Sunday, January 02, 2005

60 Minutes and Google

Just got done watching 60 Minutes and their piece on Google and search.

Very interesting to see what Google has/is doing. The intreview included commentary from a mentor of mine, John Battelle.

Key points to the story, search is moving from the pc to the cellphone.

To see John's thoughts and his blog, click here.

Heres John's qoute from the interview.

"I think it could be summed up in, 'search will no longer live only on your PC,'" says Battelle, when asked to speculate on what the next big breakthrough might be. Google is already moving that way, testing a new product that allows people to send short text messages from their cellphones and get an immediate reply to the search.

This isn’t just an idea; an early version is already out, and anyone with a text-messaging cellphone can play with it for free.

And if that’s not science-fiction enough, Battelle describes another advance potentially on the not-so-distant horizon. Users would, he says, "have a device which is in your pocket, which looks like a phone, and you go to a supermarket and you see a potentially overpriced box of pasta. And you take that device and you wand it over the product code, and you see comparison prices from Google of three other stores that are within a mile, OK? That’s power. That’s search. But no one has quite figured out that. That’s also the future.

John, its coming. Thanks for getting the word out.


Anonymous said...

hey I saw the thing on 60 minutes last night too. Can you tell me again the shortcode. couldn't get it to work so I thought maybe I heard the shortcode wrong.

Scott Shaffer said...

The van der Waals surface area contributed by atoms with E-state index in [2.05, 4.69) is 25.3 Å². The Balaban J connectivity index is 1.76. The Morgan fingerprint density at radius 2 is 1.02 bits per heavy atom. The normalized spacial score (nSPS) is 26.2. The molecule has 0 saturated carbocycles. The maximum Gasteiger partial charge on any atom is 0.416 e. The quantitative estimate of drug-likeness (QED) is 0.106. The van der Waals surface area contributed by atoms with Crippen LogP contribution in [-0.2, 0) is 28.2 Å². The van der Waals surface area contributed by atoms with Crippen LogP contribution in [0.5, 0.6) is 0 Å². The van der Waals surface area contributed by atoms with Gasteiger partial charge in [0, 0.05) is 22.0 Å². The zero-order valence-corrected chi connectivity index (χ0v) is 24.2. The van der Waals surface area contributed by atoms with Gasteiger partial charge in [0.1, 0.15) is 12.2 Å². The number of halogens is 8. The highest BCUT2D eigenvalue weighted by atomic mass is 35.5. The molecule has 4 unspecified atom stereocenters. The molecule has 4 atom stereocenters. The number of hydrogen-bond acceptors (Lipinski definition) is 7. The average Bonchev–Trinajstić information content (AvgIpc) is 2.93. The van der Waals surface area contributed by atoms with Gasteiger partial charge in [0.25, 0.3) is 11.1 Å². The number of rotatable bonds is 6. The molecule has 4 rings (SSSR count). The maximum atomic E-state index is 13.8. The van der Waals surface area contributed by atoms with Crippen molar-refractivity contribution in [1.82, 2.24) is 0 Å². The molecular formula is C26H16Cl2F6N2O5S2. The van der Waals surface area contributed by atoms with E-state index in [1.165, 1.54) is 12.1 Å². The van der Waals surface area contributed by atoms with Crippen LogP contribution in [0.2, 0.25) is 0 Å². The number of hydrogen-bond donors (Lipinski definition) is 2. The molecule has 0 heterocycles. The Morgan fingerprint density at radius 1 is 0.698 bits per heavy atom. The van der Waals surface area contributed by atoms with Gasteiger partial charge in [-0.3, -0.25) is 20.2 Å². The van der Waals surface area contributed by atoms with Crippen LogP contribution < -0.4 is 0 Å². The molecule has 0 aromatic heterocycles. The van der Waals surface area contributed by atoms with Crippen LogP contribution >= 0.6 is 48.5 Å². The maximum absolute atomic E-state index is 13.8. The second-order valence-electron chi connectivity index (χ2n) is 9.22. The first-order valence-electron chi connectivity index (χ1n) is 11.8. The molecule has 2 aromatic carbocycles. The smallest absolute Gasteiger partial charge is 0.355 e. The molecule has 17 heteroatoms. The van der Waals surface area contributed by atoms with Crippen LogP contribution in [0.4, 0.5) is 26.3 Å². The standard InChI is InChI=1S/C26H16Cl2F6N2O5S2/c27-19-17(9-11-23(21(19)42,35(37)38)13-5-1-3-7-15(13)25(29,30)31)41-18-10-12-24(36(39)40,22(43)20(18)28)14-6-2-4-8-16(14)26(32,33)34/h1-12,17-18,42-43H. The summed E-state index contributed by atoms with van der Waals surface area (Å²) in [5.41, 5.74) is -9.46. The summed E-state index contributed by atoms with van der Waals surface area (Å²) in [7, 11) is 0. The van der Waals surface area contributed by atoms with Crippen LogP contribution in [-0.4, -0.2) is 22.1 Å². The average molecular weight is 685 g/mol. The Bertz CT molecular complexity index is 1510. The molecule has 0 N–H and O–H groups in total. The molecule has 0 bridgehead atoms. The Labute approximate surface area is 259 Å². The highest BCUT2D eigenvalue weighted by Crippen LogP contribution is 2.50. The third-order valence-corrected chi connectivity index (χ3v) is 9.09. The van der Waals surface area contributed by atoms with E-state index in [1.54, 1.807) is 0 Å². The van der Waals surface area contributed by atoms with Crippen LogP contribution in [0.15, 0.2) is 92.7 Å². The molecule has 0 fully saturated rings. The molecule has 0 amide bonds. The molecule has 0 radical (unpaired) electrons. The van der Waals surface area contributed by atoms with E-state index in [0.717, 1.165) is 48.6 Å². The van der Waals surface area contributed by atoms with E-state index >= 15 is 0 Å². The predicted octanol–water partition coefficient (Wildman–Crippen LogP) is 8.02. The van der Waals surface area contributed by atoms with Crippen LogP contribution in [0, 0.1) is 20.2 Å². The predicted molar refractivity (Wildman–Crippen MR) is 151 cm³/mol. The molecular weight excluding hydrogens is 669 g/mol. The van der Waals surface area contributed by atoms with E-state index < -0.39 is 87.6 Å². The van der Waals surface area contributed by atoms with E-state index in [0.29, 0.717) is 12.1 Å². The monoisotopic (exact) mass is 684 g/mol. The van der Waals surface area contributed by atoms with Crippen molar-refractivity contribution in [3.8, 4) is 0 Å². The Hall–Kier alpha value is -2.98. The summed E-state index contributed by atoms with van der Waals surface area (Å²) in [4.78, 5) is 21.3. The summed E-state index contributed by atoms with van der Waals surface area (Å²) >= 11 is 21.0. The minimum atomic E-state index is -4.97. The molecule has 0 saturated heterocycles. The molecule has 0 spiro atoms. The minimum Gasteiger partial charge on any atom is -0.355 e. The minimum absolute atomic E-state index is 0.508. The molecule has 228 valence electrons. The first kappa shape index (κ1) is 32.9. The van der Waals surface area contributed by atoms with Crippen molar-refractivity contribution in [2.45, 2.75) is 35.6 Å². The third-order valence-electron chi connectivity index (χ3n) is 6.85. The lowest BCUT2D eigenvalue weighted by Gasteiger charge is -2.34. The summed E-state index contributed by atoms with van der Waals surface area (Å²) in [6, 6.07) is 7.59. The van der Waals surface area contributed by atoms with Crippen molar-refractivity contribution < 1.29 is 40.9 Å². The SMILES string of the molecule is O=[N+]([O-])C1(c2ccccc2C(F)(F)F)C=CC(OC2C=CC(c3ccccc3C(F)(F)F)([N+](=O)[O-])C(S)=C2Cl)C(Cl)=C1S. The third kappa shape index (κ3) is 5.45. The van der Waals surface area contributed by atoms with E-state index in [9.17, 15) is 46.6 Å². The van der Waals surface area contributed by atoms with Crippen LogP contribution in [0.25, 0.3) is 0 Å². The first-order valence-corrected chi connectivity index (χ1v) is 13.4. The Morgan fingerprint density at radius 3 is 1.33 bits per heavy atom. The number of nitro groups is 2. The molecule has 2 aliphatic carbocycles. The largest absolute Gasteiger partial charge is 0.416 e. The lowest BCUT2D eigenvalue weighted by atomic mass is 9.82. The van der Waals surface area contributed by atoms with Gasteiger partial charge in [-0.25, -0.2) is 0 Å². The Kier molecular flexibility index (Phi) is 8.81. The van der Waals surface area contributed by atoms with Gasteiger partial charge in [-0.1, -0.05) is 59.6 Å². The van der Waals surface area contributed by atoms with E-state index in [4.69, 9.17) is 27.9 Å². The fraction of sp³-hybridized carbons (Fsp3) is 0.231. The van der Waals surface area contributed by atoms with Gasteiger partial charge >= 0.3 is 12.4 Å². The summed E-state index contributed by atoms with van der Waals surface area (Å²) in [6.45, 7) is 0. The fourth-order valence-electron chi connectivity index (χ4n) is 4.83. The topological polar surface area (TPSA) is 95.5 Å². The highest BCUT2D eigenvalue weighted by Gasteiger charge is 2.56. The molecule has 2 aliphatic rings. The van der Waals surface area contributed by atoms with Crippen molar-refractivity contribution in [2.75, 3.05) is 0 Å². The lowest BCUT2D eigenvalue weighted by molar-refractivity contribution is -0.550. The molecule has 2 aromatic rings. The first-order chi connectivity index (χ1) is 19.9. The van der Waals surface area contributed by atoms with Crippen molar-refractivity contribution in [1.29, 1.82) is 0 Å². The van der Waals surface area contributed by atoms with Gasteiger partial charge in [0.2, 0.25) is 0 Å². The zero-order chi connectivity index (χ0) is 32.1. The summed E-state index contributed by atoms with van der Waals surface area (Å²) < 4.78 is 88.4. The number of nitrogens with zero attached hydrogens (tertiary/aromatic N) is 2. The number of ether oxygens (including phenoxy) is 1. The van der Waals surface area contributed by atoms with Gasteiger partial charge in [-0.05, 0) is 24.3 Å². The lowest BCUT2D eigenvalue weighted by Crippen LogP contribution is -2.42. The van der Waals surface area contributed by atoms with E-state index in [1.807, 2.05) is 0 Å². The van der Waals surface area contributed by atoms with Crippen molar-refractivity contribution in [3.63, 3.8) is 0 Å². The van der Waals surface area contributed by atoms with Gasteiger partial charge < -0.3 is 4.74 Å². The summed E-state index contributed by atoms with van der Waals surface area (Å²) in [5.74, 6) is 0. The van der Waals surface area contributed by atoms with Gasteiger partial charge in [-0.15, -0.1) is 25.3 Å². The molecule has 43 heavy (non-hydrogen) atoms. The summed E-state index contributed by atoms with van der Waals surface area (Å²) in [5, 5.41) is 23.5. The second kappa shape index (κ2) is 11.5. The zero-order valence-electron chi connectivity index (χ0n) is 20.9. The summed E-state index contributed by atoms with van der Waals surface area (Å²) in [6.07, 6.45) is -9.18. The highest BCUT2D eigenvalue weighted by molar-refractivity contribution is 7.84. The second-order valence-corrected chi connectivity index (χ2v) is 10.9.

Can you tell me the short code? I don't understand your question..rephrase

Anonymous said...

If you have price comparison shopping going on telling you the nearest store within a mile (two miles, 10 miles, what have you) then wouldn't it be great to have something like involved to automatically tell you the location where the best priced product(s) is?

It'd be a deadly thing to have at car dealership when comparing prices of a new car, van, RV (or used ones). Point. Click. Get your info. And the car on the lot is too much and Mapquest points you to the nearest car dealership where it could save you thousands of dollars depending on what vehicle you buy. That alone pays for the cell phone outright. Same thing for looking at houses in a newspaper add.

If you going to do some big scale shopping comparison, you need direction. And when you do, perhaps plug that info directly into your (soon to be standard) GPS module in your car and off you go without your spouse nagging at you thinking you're going the wrong way.


Anonymous said...

Spoke too soon...

Three months ago, Citysearch unveiled a local search offering that it said would be able to target nearly every zip code in the country. Google rival Overture Services plans to unveil a local search product of its own in the next year.

MapQuest could greatly expand the reach of Google's AdWords program. MapQuest boasts more than 28 million monthly users, generating over 300 million maps and directions each month. Unlike most of Google's paid search distribution deals, however, the MapQuest arrangement does not prominently display the paid listings on the results page, relegating them instead to separate pages off the main results page.

The deal with MapQuest comes as no surprise, as its parent company, AOL, is Google's largest distribution partner. It also reinforces Google's aggressive moves to take paid listings beyond regular search engines. Last week, the company announced its AdSense program, which allows small Web publishers to sign up for their own contextual advertising from Google. The program is meant to greatly expand Google's fledgling Content-Targeted AdWords offering.


Anonymous said...

Imagine, Mapquest, Google, and Neomedia, all from a cell phone just by pointing at a barcode, VIN, what have you, and get the price comparisons, company website on deals/etc, and the locations and directions on where to get these best deals.

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About these results:
"Sponsored Links" are listings that have been purchased by companies that want to have their sites appear for specific search terms. These listings are administered, sorted and maintained by Google (MapQuest's partner).

For information about how Google sorts these listings, go to and click on the 'Advertise with Us' link.